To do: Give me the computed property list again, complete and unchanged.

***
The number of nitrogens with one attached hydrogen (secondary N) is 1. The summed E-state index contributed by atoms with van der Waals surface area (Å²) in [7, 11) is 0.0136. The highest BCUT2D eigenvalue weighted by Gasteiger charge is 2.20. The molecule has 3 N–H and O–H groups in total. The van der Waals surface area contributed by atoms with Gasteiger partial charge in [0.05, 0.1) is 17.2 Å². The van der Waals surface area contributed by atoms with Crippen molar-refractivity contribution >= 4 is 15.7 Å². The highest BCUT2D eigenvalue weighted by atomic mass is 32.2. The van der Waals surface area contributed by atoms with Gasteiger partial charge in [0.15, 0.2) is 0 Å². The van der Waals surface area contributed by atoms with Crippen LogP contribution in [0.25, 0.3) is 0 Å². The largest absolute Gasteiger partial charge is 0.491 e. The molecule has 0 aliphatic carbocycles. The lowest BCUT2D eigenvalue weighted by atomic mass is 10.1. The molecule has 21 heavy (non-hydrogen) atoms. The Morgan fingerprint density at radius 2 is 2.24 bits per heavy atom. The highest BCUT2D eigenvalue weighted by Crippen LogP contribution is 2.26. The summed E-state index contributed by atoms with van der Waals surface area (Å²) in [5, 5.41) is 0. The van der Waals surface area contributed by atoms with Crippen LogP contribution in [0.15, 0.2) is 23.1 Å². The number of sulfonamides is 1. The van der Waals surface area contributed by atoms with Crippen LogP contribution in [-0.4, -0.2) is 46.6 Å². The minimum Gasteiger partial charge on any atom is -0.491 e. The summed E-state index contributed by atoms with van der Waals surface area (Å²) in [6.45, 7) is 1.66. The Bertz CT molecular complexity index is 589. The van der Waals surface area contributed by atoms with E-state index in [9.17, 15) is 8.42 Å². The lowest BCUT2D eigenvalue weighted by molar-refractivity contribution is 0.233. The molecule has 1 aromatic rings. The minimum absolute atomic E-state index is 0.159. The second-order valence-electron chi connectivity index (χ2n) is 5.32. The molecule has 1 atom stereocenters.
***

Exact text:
The number of nitrogens with one attached hydrogen (secondary N) is 1. The summed E-state index contributed by atoms with van der Waals surface area (Å²) in [7, 11) is 0.0136. The highest BCUT2D eigenvalue weighted by Gasteiger charge is 2.20. The molecule has 3 N–H and O–H groups in total. The van der Waals surface area contributed by atoms with Gasteiger partial charge in [0.05, 0.1) is 17.2 Å². The van der Waals surface area contributed by atoms with Crippen molar-refractivity contribution >= 4 is 15.7 Å². The highest BCUT2D eigenvalue weighted by atomic mass is 32.2. The van der Waals surface area contributed by atoms with Gasteiger partial charge in [0.15, 0.2) is 0 Å². The van der Waals surface area contributed by atoms with Crippen LogP contribution in [0.25, 0.3) is 0 Å². The largest absolute Gasteiger partial charge is 0.491 e. The molecule has 0 aliphatic carbocycles. The lowest BCUT2D eigenvalue weighted by atomic mass is 10.1. The molecule has 21 heavy (non-hydrogen) atoms. The Morgan fingerprint density at radius 2 is 2.24 bits per heavy atom. The highest BCUT2D eigenvalue weighted by Crippen LogP contribution is 2.26. The summed E-state index contributed by atoms with van der Waals surface area (Å²) in [5, 5.41) is 0. The van der Waals surface area contributed by atoms with Crippen LogP contribution in [0.15, 0.2) is 23.1 Å². The number of sulfonamides is 1. The van der Waals surface area contributed by atoms with Crippen LogP contribution in [-0.4, -0.2) is 46.6 Å². The minimum Gasteiger partial charge on any atom is -0.491 e. The summed E-state index contributed by atoms with van der Waals surface area (Å²) in [6.45, 7) is 1.66. The Bertz CT molecular complexity index is 589. The van der Waals surface area contributed by atoms with E-state index in [9.17, 15) is 8.42 Å². The lowest BCUT2D eigenvalue weighted by molar-refractivity contribution is 0.233. The molecule has 1 aromatic rings. The minimum absolute atomic E-state index is 0.159. The second-order valence-electron chi connectivity index (χ2n) is 5.32. The molecule has 1 atom stereocenters.